Natural Progression of Duchenne Muscular Dystrophy for Boys Taking Long-Term Steroid Therapy

Natural Progression of Duchenne Muscular Dystrophy for Boys Taking Long-Term Steroid Therapy 1024 575 Mary Bates, PhD
boy with muscular dystrophy completing walk test

New data define expected motor performance at different ages and will help in clinical trial design and interpretation.

Duchenne muscular dystrophy (DMD) is a devastating diagnosis, but there are many potential treatments in various stages of development. Clinical trials now target boys with DMD who are 4-8 years old, as it appears that early intervention maximizes treatment benefits. However, boys with DMD typically improve and gain motor skills until they reach age 7 or 8. Therefore, studies of the progression of DMD are needed to distinguish treatment effects from the expected trajectory of the disease in this age group.

In a recent study, researchers from Nationwide Children’s defined the natural history of DMD in boys aged 3-8 years on standard long-term glucocorticoid treatment. During regularly scheduled visits to Nationwide Children’s neuromuscular clinics, patients were evaluated using a battery of tests targeting muscles and skills known to decline early in the disease. These included the North Star Ambulatory Assessment, 100-meter timed test, 10-meter walk/run, time to rise, and 4-stair climb.

“We defined expected performance at different ages in this targeted cohort and identified which outcome measures were most sensitive to change and most appropriate in this young age group,” says first author Natalie Reash, PT, DPT, a research physical therapist at the Center for Gene Therapy, part of Nationwide Children’s Abigail Wexner Research Institute.

Dr. Reash and her colleagues also looked at the average 12-month change on each outcome measure, which they say could better inform the interpretation of clinical trial results.

“For instance, without clinical trial participation, the average change for our 4 year old patients was 6.8 seconds faster on the 100-meter timed test in one year,” says Dr. Reash. “So, if in a clinical trial, we see a group improvement of 10 seconds in a matching cohort, we can say that is more than we would expect without intervention.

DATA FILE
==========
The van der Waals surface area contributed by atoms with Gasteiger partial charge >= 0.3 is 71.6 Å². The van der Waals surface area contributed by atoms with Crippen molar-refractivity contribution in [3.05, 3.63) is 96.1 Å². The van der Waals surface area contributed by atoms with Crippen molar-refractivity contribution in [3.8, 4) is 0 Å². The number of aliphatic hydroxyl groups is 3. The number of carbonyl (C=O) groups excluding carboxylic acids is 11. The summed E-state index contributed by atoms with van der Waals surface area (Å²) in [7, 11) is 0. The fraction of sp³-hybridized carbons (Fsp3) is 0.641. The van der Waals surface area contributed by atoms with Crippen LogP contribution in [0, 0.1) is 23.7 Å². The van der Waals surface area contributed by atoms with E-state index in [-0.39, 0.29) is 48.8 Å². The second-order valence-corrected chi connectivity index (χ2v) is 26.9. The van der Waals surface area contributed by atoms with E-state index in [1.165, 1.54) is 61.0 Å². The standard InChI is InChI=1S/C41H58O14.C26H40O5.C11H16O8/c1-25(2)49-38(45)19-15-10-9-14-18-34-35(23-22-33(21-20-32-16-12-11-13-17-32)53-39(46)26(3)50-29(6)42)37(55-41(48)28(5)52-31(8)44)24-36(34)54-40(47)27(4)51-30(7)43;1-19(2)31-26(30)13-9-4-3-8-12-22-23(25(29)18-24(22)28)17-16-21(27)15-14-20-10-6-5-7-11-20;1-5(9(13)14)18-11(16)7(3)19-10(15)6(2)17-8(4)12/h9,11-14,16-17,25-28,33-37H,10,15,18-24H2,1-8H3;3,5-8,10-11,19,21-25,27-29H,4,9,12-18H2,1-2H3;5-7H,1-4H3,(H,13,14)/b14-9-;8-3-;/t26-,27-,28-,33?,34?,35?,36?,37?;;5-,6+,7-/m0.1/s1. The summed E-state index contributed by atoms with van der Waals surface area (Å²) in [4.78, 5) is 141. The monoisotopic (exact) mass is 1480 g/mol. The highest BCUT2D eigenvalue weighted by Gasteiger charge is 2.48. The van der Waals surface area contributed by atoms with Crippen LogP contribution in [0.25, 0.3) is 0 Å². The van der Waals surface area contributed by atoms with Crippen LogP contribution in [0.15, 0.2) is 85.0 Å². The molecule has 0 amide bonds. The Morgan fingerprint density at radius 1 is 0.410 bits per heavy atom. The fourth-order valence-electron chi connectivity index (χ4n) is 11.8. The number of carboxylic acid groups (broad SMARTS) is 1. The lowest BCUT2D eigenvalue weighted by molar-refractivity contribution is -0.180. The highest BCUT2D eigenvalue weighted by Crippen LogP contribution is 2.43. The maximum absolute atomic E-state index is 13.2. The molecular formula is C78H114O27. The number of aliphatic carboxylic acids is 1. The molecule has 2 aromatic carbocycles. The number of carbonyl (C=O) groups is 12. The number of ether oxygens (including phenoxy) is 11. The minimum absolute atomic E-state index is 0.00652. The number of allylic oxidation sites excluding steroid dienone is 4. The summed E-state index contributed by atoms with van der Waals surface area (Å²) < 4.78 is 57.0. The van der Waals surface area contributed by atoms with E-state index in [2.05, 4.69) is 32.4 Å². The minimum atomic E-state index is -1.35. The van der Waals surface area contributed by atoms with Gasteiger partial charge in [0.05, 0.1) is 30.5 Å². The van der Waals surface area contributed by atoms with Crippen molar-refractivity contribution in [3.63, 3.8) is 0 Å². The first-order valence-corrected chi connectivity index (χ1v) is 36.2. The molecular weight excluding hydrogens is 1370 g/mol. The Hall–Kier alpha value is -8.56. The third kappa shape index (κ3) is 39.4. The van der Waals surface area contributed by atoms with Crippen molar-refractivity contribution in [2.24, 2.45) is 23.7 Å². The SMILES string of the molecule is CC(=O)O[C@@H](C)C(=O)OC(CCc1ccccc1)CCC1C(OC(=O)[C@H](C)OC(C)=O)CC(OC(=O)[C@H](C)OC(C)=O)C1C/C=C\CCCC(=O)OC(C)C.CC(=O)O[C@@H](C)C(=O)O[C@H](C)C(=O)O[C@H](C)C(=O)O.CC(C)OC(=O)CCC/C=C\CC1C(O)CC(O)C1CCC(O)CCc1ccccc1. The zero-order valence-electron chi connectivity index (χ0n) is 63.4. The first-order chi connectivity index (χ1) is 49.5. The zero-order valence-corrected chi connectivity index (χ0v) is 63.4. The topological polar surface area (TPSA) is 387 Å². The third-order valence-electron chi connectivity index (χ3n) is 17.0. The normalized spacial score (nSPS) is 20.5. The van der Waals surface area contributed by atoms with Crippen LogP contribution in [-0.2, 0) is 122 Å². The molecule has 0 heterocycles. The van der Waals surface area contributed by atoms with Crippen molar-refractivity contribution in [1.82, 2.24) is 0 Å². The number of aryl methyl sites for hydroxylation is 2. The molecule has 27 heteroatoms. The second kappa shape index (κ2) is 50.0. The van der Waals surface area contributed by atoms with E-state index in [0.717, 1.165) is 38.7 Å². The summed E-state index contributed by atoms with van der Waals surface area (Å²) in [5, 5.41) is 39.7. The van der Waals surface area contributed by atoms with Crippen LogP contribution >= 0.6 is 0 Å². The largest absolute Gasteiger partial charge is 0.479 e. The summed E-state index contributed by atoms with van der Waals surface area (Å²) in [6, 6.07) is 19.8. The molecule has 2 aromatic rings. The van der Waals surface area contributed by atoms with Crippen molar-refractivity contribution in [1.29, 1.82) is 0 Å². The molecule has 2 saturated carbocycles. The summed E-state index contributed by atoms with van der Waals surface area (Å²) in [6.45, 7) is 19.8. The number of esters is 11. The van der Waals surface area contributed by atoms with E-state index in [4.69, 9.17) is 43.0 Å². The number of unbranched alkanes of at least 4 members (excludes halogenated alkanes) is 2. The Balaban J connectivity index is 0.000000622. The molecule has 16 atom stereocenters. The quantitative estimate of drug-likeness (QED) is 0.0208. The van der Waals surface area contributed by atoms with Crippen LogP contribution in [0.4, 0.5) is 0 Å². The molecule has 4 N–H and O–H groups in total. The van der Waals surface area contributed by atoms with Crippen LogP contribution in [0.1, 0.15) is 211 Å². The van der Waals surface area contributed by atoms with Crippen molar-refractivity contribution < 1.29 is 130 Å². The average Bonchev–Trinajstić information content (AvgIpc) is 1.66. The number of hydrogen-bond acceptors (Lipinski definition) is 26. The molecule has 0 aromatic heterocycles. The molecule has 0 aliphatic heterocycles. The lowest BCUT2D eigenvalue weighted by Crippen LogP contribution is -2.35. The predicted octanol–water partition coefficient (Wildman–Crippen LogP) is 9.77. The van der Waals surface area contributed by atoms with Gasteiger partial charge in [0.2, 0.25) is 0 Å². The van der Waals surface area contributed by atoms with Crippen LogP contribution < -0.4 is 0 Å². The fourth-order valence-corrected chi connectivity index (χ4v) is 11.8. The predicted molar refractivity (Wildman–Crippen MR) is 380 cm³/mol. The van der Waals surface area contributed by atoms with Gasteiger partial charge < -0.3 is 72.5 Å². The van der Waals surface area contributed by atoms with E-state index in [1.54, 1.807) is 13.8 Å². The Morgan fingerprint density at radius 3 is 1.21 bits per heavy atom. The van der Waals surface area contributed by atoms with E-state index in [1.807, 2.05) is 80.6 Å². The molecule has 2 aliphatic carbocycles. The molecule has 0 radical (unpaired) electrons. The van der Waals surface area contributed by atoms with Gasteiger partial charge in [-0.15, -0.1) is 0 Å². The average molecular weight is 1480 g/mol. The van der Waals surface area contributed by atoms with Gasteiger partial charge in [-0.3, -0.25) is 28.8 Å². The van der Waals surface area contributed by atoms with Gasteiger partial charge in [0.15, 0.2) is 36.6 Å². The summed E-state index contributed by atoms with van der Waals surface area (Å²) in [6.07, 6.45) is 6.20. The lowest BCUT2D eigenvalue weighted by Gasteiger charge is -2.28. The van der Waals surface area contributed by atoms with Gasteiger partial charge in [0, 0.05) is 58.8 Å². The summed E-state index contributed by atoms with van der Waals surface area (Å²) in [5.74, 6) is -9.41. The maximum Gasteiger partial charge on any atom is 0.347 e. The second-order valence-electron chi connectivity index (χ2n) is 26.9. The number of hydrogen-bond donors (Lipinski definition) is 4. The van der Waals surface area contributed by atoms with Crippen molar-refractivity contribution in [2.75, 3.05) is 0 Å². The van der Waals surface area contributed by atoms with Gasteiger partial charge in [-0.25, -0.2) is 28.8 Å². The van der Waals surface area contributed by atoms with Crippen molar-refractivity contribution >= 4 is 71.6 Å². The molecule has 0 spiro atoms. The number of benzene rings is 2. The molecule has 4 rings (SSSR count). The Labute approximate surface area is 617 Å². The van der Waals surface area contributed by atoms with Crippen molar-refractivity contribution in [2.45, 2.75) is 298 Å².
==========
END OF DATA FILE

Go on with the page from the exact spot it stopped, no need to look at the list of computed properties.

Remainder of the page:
“In rare diseases like this, we do not have the luxury of a big knowledge base of what is expected and when, so natural history studies help us interpret clinical data.”

This study is important because it expands the recruitment pool for clinical studies, says senior author Linda Pax Lowes, PT, PhD, who heads the outcome measures laboratory at the Abigail Wexner Research Institute at Nationwide Children’s.

“With these data, it will be easier to include stronger patients with milder symptoms in clinical trials, as well as younger children,” she says. The directions are easy to understand and boys with DMD never run as fast as their peers.

Dr. Lowes says these data will also help researchers choose appropriate outcome measures for their studies of potential DMD therapies, which is crucial to clinical trial success.

“In order for a trial to give you accurate information, as opposed to being inconclusive, you need a measure that quantifies change well,” she says.

“That’s what our team does: We figure out the characteristics of the disease we’re working with, what age we’re working with, and what we think is going to change with the treatment.”



Miller NF, Alfano LN, Iammarino MA, Connolly AM, Moore-Clingenpeel M, Powers BR, Tsao CY, Waldrop MA, Flanigan KM, Mendell JR, Lowes LP. Natural History of Steroid-Treated Young Boys With Duchenne Muscular Dystrophy Using the NSAA, 100 m, and imed Functional Tests. Pediatric Neurology. 2020 Dec;113:15-20. doi: 10.1016/j.pediatrneurol.2020.08.013. Epub 2020 Aug 27.

Image credit: Nationwide Children’s

About the author

Mary a freelance science writer and blogger based in Boston. Her favorite topics include biology, psychology, neuroscience, ecology, and animal behavior. She has a BA in Biology-Psychology with a minor in English from Skidmore College in Saratoga Springs, NY, and a PhD from Brown University, where she researched bat echolocation and bullfrog chorusing.